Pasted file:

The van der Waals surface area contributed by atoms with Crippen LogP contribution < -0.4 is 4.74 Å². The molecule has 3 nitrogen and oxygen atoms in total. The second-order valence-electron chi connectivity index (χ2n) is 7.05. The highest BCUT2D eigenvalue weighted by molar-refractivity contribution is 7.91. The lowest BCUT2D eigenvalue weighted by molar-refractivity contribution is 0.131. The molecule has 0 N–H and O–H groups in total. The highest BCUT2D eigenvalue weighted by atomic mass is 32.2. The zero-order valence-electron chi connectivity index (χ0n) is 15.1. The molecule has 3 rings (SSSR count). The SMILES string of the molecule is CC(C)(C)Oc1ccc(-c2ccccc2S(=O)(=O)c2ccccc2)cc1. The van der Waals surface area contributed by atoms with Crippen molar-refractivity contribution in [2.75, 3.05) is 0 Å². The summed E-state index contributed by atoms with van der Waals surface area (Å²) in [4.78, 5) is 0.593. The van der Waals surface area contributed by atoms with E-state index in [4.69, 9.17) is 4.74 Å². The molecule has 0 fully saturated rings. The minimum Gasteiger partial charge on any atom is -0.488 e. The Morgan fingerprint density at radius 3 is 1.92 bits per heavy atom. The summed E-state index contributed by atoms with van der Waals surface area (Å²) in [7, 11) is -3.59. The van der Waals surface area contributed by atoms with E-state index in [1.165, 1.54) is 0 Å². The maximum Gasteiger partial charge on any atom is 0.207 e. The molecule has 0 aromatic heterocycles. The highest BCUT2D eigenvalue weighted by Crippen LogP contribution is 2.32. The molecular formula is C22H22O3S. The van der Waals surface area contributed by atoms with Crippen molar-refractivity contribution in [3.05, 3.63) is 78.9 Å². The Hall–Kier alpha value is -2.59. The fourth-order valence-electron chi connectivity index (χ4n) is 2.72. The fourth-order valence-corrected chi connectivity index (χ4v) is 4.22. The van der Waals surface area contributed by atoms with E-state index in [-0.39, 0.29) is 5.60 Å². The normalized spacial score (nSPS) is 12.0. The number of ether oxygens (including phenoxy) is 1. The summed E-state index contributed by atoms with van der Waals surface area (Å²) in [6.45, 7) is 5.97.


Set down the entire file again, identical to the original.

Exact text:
The van der Waals surface area contributed by atoms with Crippen LogP contribution < -0.4 is 4.74 Å². The molecule has 3 nitrogen and oxygen atoms in total. The second-order valence-electron chi connectivity index (χ2n) is 7.05. The highest BCUT2D eigenvalue weighted by molar-refractivity contribution is 7.91. The lowest BCUT2D eigenvalue weighted by molar-refractivity contribution is 0.131. The molecule has 0 N–H and O–H groups in total. The highest BCUT2D eigenvalue weighted by atomic mass is 32.2. The zero-order valence-electron chi connectivity index (χ0n) is 15.1. The molecule has 3 rings (SSSR count). The SMILES string of the molecule is CC(C)(C)Oc1ccc(-c2ccccc2S(=O)(=O)c2ccccc2)cc1. The van der Waals surface area contributed by atoms with Crippen molar-refractivity contribution in [2.75, 3.05) is 0 Å². The summed E-state index contributed by atoms with van der Waals surface area (Å²) in [4.78, 5) is 0.593. The van der Waals surface area contributed by atoms with E-state index in [4.69, 9.17) is 4.74 Å². The molecule has 0 fully saturated rings. The minimum Gasteiger partial charge on any atom is -0.488 e. The Morgan fingerprint density at radius 3 is 1.92 bits per heavy atom. The summed E-state index contributed by atoms with van der Waals surface area (Å²) in [7, 11) is -3.59. The van der Waals surface area contributed by atoms with E-state index in [1.165, 1.54) is 0 Å². The maximum Gasteiger partial charge on any atom is 0.207 e. The molecule has 0 aromatic heterocycles. The highest BCUT2D eigenvalue weighted by Crippen LogP contribution is 2.32. The molecular formula is C22H22O3S. The van der Waals surface area contributed by atoms with Crippen molar-refractivity contribution in [3.05, 3.63) is 78.9 Å². The Hall–Kier alpha value is -2.59. The fourth-order valence-electron chi connectivity index (χ4n) is 2.72. The fourth-order valence-corrected chi connectivity index (χ4v) is 4.22. The van der Waals surface area contributed by atoms with E-state index in [-0.39, 0.29) is 5.60 Å². The normalized spacial score (nSPS) is 12.0. The number of ether oxygens (including phenoxy) is 1. The summed E-state index contributed by atoms with van der Waals surface area (Å²) in [6.45, 7) is 5.97.